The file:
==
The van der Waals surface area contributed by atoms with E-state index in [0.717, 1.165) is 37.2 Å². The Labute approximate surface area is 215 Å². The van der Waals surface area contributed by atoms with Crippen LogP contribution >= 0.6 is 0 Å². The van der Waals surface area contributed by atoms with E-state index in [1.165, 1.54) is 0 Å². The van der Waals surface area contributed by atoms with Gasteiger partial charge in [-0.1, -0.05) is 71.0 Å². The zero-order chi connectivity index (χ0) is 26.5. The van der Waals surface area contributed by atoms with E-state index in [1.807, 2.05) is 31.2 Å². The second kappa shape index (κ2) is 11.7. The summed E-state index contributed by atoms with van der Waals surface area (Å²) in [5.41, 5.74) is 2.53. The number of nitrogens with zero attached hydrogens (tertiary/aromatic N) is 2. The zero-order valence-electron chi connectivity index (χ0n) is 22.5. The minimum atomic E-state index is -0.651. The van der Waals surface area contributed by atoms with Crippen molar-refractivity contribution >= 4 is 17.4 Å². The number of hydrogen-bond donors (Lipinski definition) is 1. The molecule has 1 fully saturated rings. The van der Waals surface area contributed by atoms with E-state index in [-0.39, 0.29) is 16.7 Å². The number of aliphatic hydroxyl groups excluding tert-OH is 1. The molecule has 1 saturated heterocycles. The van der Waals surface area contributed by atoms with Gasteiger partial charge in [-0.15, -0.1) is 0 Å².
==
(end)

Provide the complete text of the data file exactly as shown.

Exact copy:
The van der Waals surface area contributed by atoms with E-state index in [0.717, 1.165) is 37.2 Å². The Labute approximate surface area is 215 Å². The van der Waals surface area contributed by atoms with Crippen LogP contribution >= 0.6 is 0 Å². The van der Waals surface area contributed by atoms with E-state index in [1.165, 1.54) is 0 Å². The van der Waals surface area contributed by atoms with Gasteiger partial charge in [-0.1, -0.05) is 71.0 Å². The zero-order chi connectivity index (χ0) is 26.5. The van der Waals surface area contributed by atoms with E-state index in [1.807, 2.05) is 31.2 Å². The second kappa shape index (κ2) is 11.7. The summed E-state index contributed by atoms with van der Waals surface area (Å²) in [5.41, 5.74) is 2.53. The number of nitrogens with zero attached hydrogens (tertiary/aromatic N) is 2. The zero-order valence-electron chi connectivity index (χ0n) is 22.5. The minimum atomic E-state index is -0.651. The van der Waals surface area contributed by atoms with Crippen molar-refractivity contribution >= 4 is 17.4 Å². The number of hydrogen-bond donors (Lipinski definition) is 1. The molecule has 1 fully saturated rings. The van der Waals surface area contributed by atoms with E-state index in [-0.39, 0.29) is 16.7 Å². The number of aliphatic hydroxyl groups excluding tert-OH is 1. The molecule has 1 saturated heterocycles. The van der Waals surface area contributed by atoms with Gasteiger partial charge in [-0.15, -0.1) is 0 Å².